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    Cell Your Life Away

    | Petaluma, CA, USA | Children, Friends, Sons & Daughters

    (My eight-year-old daughter has been begging for a cell phone, and is jealous of her 11-year-old friend who just got her first cell, an older iPhone. My husband and I take them both to a local farm.)

    Me: “[Friend], your phone’s falling out of your pocket; you should have left it in the car.”

    Friend: “But I’m taking pictures of the kittens.”

    Me: “I guess that’s reasonable.”

    Daughter: “And her mom called her.”

    Me: “Oh, why’d she call?”

    Friend: “She just wanted to make sure we got here.”

    Me: “Nope, we sold you to sea traders.”

    (Everyone laughs.)

    Daughter: “Mom? If we do sell her, can I have her phone?”

    Daddy Has To Pony Up For Another One

    | MA, USA | Children, Parents & Guardians, Pets & Animals, Sons & Daughters

    (My sister is 8 and I’m 4. We’ve grown up around horses riding our dad’s since before we could walk. My oldest sister had just gotten a free pony after begging for her own for years. My dad isn’t happy but has agreed to keep the pony. It’s winter, just after a snow storm and my sister has been thrown from the pony into a huge snow pile. I’m laughing at her.)

    Sister: “I’d like to see you do any better!”

    Me: “Bet I can!”

    (I get on the pony and she takes off trying to get me off by turning sharp and getting almost too close to trees. She finally slides to a stop, causing me to lean forward before, rearing up and throwing me into a frozen water trough.)

    Mom: “That pony’s sure got good aim.”

    Dad: “Good. Now maybe they’ll stop asking us for pets.”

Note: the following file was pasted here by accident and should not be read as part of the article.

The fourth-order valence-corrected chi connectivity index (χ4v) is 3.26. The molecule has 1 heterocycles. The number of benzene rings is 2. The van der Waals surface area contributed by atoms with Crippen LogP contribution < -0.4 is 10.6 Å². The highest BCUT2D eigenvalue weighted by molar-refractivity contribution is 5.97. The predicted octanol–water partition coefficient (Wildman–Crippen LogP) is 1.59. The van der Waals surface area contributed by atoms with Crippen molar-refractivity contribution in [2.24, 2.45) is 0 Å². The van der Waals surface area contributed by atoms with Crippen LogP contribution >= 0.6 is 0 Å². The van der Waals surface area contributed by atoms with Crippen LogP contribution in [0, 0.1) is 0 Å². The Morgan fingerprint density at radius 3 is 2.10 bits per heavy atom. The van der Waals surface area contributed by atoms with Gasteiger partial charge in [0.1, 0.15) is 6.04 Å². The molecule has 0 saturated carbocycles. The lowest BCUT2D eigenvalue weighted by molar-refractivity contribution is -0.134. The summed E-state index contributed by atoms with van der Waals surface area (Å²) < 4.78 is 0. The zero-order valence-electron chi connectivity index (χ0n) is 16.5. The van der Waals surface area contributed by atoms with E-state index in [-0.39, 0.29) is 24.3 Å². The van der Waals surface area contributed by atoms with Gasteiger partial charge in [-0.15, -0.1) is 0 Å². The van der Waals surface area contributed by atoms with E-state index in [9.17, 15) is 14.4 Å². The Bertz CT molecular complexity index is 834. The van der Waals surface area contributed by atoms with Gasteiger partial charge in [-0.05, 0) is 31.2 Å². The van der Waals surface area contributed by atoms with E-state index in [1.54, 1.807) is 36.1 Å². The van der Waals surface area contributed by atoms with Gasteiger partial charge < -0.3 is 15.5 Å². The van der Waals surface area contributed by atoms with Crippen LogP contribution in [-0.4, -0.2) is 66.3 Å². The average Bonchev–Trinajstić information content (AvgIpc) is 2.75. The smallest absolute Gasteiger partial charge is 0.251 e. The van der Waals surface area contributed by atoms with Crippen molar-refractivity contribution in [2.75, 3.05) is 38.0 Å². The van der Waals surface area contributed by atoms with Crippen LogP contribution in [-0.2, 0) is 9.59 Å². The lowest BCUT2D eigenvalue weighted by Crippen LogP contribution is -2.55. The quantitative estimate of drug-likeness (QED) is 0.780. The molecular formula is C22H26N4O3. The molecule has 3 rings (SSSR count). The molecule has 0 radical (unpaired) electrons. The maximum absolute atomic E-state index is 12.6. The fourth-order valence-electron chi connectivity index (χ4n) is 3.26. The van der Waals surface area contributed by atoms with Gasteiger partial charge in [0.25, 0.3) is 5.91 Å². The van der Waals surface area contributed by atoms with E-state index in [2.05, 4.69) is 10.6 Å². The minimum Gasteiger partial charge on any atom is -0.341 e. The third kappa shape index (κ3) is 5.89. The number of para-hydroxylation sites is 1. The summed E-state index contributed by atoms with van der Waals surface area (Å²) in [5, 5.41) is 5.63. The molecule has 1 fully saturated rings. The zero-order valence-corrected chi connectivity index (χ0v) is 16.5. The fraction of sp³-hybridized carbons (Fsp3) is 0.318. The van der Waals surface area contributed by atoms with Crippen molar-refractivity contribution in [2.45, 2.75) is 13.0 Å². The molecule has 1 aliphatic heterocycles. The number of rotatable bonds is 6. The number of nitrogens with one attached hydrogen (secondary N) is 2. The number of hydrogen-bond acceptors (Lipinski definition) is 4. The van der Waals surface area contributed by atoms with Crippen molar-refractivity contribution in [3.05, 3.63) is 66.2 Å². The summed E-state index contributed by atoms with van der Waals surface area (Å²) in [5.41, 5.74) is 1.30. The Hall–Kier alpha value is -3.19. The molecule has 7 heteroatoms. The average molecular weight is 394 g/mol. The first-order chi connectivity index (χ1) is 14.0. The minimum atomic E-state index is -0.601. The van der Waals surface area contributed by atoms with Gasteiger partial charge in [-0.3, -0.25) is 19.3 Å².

Me: “Daddy, I want a better pony!”

    Dad: “D*** it!”

    The Whatchamacallit Family

    , | Barnesville, OH, USA | Cousins, In-Laws, Siblings

    (My father and his brother own an apple orchard that’s been in the family for close to 100 years. One day, I am going to run an errand, and my brother, one of our cousins, and their wives happened to be there.)

    Cousin: “Are you taking the thing to place?” (Translation: Are you taking the van to the frozen storage facility?)

    Me: “To get the stuff, yeah.” (Translation: To get the cider that’s been in storage, yeah.)

    Brother: “Did they tell you that you have to flip the doo-dad?” (Translation: Did they (Dad and uncle) tell you that you have to flip the latch on the door to get it to catch when you close it?)

    Me: “Yes, and Hidgegummy showed me how to use the whatsits to open the gizmo.” (Yes, and Dad showed me how to use the crowbar to jimmy open the rear door with the latch that is stuck closed.))

    (Upon hearing all this, my cousin’s wife, her eyes huge, turns to my brother’s wife.)

    Cousin’s wife: “Oh. My. God! The whole family does it!””

    (Note: We know that the aphasia likely isn’t genetic since my cousin is adopted.)